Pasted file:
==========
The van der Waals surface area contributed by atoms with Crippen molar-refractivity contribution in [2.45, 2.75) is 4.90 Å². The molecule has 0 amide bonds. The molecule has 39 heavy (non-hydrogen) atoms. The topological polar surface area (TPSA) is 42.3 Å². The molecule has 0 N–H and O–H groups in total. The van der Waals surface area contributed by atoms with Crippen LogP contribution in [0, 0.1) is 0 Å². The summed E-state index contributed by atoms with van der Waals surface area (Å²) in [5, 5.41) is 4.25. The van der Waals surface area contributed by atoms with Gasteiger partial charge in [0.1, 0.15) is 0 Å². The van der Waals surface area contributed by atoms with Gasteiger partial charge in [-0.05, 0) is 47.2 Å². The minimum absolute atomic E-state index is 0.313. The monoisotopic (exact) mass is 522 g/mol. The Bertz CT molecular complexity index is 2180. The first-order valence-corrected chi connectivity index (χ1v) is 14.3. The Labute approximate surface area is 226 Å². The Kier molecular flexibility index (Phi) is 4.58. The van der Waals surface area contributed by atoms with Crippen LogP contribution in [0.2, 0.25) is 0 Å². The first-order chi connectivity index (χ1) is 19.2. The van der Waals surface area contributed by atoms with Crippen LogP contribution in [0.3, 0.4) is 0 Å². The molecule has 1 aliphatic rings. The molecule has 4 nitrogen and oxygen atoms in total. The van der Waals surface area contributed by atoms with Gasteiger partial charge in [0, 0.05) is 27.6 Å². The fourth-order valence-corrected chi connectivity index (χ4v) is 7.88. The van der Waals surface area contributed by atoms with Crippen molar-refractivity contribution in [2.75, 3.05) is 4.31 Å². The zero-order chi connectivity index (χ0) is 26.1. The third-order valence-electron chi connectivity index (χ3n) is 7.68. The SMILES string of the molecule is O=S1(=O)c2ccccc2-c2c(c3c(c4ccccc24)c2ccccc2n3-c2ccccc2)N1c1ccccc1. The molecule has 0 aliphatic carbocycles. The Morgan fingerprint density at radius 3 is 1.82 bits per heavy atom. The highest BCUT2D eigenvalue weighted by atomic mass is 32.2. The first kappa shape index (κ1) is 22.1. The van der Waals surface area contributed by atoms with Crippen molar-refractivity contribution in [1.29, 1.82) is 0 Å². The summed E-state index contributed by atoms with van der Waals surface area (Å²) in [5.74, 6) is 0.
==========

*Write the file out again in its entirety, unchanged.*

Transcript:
The van der Waals surface area contributed by atoms with Crippen molar-refractivity contribution in [2.45, 2.75) is 4.90 Å². The molecule has 0 amide bonds. The molecule has 39 heavy (non-hydrogen) atoms. The topological polar surface area (TPSA) is 42.3 Å². The molecule has 0 N–H and O–H groups in total. The van der Waals surface area contributed by atoms with Crippen LogP contribution in [0, 0.1) is 0 Å². The summed E-state index contributed by atoms with van der Waals surface area (Å²) in [5, 5.41) is 4.25. The van der Waals surface area contributed by atoms with Gasteiger partial charge in [0.1, 0.15) is 0 Å². The van der Waals surface area contributed by atoms with Gasteiger partial charge in [-0.05, 0) is 47.2 Å². The minimum absolute atomic E-state index is 0.313. The monoisotopic (exact) mass is 522 g/mol. The Bertz CT molecular complexity index is 2180. The first-order valence-corrected chi connectivity index (χ1v) is 14.3. The Labute approximate surface area is 226 Å². The Kier molecular flexibility index (Phi) is 4.58. The van der Waals surface area contributed by atoms with Crippen LogP contribution in [0.2, 0.25) is 0 Å². The first-order chi connectivity index (χ1) is 19.2. The van der Waals surface area contributed by atoms with Crippen LogP contribution in [0.3, 0.4) is 0 Å². The molecule has 1 aliphatic rings. The molecule has 4 nitrogen and oxygen atoms in total. The van der Waals surface area contributed by atoms with Gasteiger partial charge in [0, 0.05) is 27.6 Å². The fourth-order valence-corrected chi connectivity index (χ4v) is 7.88. The van der Waals surface area contributed by atoms with Crippen molar-refractivity contribution in [2.75, 3.05) is 4.31 Å². The zero-order chi connectivity index (χ0) is 26.1. The third-order valence-electron chi connectivity index (χ3n) is 7.68. The SMILES string of the molecule is O=S1(=O)c2ccccc2-c2c(c3c(c4ccccc24)c2ccccc2n3-c2ccccc2)N1c1ccccc1. The molecule has 0 aliphatic carbocycles. The Morgan fingerprint density at radius 3 is 1.82 bits per heavy atom. The highest BCUT2D eigenvalue weighted by atomic mass is 32.2. The first kappa shape index (κ1) is 22.1. The van der Waals surface area contributed by atoms with Crippen molar-refractivity contribution in [1.29, 1.82) is 0 Å². The summed E-state index contributed by atoms with van der Waals surface area (Å²) in [5.74, 6) is 0.